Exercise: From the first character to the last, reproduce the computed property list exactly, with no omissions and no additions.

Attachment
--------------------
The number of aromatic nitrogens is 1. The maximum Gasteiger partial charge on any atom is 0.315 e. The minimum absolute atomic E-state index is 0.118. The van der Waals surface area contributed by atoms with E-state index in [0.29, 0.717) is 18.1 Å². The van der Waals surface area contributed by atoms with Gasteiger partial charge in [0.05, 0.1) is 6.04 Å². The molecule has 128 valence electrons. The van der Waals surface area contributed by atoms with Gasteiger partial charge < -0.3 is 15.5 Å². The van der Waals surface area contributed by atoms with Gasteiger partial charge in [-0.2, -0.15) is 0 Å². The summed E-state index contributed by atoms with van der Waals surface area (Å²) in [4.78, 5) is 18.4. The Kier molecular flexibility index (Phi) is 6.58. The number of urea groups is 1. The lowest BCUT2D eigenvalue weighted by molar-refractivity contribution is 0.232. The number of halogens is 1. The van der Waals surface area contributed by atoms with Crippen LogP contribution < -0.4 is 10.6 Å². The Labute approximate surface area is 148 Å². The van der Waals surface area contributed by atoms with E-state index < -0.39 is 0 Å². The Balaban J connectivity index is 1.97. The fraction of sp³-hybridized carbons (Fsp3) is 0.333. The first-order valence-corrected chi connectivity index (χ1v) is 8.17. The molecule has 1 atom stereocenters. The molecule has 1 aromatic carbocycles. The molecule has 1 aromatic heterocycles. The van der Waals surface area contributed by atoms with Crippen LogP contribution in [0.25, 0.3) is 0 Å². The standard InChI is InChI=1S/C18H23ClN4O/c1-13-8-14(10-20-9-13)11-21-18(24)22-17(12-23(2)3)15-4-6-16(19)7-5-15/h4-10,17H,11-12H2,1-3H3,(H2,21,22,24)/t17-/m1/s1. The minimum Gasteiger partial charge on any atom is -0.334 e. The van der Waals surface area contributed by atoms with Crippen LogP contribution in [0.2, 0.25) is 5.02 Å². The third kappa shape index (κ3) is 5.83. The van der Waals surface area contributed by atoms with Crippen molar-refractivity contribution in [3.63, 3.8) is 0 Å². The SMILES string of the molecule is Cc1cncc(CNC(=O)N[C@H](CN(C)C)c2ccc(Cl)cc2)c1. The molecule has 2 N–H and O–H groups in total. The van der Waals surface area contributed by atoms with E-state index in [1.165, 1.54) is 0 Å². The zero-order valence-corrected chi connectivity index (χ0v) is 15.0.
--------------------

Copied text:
The number of aromatic nitrogens is 1. The maximum Gasteiger partial charge on any atom is 0.315 e. The minimum absolute atomic E-state index is 0.118. The van der Waals surface area contributed by atoms with E-state index in [0.29, 0.717) is 18.1 Å². The van der Waals surface area contributed by atoms with Gasteiger partial charge in [0.05, 0.1) is 6.04 Å². The molecule has 128 valence electrons. The van der Waals surface area contributed by atoms with Gasteiger partial charge < -0.3 is 15.5 Å². The van der Waals surface area contributed by atoms with Gasteiger partial charge in [-0.2, -0.15) is 0 Å². The summed E-state index contributed by atoms with van der Waals surface area (Å²) in [4.78, 5) is 18.4. The Kier molecular flexibility index (Phi) is 6.58. The number of urea groups is 1. The lowest BCUT2D eigenvalue weighted by molar-refractivity contribution is 0.232. The number of halogens is 1. The van der Waals surface area contributed by atoms with Crippen LogP contribution < -0.4 is 10.6 Å². The Labute approximate surface area is 148 Å². The van der Waals surface area contributed by atoms with E-state index < -0.39 is 0 Å². The Balaban J connectivity index is 1.97. The fraction of sp³-hybridized carbons (Fsp3) is 0.333. The first-order valence-corrected chi connectivity index (χ1v) is 8.17. The molecule has 1 atom stereocenters. The molecule has 1 aromatic carbocycles. The molecule has 1 aromatic heterocycles. The van der Waals surface area contributed by atoms with Crippen LogP contribution in [0.25, 0.3) is 0 Å². The standard InChI is InChI=1S/C18H23ClN4O/c1-13-8-14(10-20-9-13)11-21-18(24)22-17(12-23(2)3)15-4-6-16(19)7-5-15/h4-10,17H,11-12H2,1-3H3,(H2,21,22,24)/t17-/m1/s1. The minimum Gasteiger partial charge on any atom is -0.334 e. The van der Waals surface area contributed by atoms with Crippen LogP contribution in [0.2, 0.25) is 5.02 Å². The third kappa shape index (κ3) is 5.83. The van der Waals surface area contributed by atoms with Crippen molar-refractivity contribution in [3.63, 3.8) is 0 Å². The SMILES string of the molecule is Cc1cncc(CNC(=O)N[C@H](CN(C)C)c2ccc(Cl)cc2)c1. The molecule has 2 N–H and O–H groups in total. The van der Waals surface area contributed by atoms with E-state index in [1.165, 1.54) is 0 Å². The zero-order valence-corrected chi connectivity index (χ0v) is 15.0.